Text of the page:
Once back in the United States, Hoge spent much of the next 20 years in military education and training and in Civil Works assignments. After two years as assistant professor of military science and tactics at Virginia Military Institute he was assigned to Massachusetts Institute of Technology from 1922 to 1923 for advanced work in civil engineering. A brief assignment to the Rock Island Engineer District in Illinois was followed by a two-year tour of duty at the Engineer School, Fort Humphreys (now Fort Belvoir), Virginia, where he was an instructor in tactics. Following a year (August 1927-June 1928) at the Command and General Staff School at Fort Leavenworth, Kansas, Hoge went to the Infantry School at Fort Benning, Georgia, as the Engineer instructor and commander of the Engineer troops. It was there that Hoge served with and came to know many of the men who would lead the US Army during World War II, soldiers such as George C. Marshall, Omar N. Bradley, J. Lawton Collins, Matthew B. Ridgway, and James Van Fleet. His years at Fort Benning ended the educational phase of Hoge’s Army career.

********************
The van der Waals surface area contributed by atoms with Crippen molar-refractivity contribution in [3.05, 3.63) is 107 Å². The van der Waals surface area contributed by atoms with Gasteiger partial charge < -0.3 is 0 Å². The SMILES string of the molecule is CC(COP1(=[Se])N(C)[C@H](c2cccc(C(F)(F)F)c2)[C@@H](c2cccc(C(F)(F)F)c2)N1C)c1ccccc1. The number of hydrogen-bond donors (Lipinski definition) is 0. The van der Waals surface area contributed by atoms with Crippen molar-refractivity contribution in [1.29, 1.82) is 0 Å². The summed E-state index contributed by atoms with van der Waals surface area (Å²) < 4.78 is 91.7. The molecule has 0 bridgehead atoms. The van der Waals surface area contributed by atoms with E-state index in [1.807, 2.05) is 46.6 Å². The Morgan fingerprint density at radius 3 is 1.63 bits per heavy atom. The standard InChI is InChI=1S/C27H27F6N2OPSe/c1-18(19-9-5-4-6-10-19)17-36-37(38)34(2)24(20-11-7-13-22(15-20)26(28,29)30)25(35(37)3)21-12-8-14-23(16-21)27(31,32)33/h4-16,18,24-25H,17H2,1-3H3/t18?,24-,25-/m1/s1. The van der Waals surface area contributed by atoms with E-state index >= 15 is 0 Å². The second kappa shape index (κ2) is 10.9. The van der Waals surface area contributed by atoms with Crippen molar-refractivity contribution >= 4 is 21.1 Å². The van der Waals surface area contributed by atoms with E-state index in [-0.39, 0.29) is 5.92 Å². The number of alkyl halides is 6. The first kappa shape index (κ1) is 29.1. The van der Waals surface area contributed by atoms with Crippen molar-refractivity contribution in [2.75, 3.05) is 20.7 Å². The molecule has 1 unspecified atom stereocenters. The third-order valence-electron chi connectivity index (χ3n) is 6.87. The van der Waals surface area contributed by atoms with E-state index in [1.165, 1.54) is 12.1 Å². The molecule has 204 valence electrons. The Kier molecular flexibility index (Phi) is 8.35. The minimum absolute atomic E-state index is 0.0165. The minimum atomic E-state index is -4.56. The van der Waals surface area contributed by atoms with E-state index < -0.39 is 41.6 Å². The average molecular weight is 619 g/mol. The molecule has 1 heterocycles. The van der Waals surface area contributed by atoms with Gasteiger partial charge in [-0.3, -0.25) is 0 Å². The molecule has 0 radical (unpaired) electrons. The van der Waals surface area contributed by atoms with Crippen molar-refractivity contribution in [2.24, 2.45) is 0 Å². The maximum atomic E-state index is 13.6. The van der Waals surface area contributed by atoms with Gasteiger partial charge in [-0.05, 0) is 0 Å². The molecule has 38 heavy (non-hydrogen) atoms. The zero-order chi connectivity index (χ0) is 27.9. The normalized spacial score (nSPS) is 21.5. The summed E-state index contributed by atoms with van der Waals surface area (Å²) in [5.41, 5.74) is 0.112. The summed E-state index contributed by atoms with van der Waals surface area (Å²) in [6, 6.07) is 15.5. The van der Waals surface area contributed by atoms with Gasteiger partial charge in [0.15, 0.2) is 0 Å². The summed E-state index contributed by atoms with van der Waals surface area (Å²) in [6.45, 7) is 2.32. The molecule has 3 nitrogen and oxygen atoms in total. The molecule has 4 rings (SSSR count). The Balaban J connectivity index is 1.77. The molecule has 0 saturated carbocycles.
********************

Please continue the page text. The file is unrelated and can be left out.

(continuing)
With his assignment to the Mississippi River Commission (MRC) in Vicksburg, Mississippi, from July 1931 to September 1932, Hoge entered fully into the Civil Works phase of his career. He was then transferred to the Memphis Engineer District where he served as an assistant district engineer under Brehon B. Somervell until September 1933. Hoge was then District Engineer at Memphis until May 1935. From June 1935 to November 1937, he commanded the 14th Engineers, Philippine Division, at Fort William McKinley. During the latter part of this tour, he also served as the Division Engineer, Philippine Division, and as the Chief Engineer of the Philippine Army under GeneralDouglas MacArthur, who was then the military advisor to the Philippine Commonwealth. Hoge was promoted to lieutenant colonel before returning to the United States in January 1938 as the District Engineer at Omaha, Nebraska. While District Engineer at Omaha, he was responsible for the early planning and development of the large dams on the Missouri River.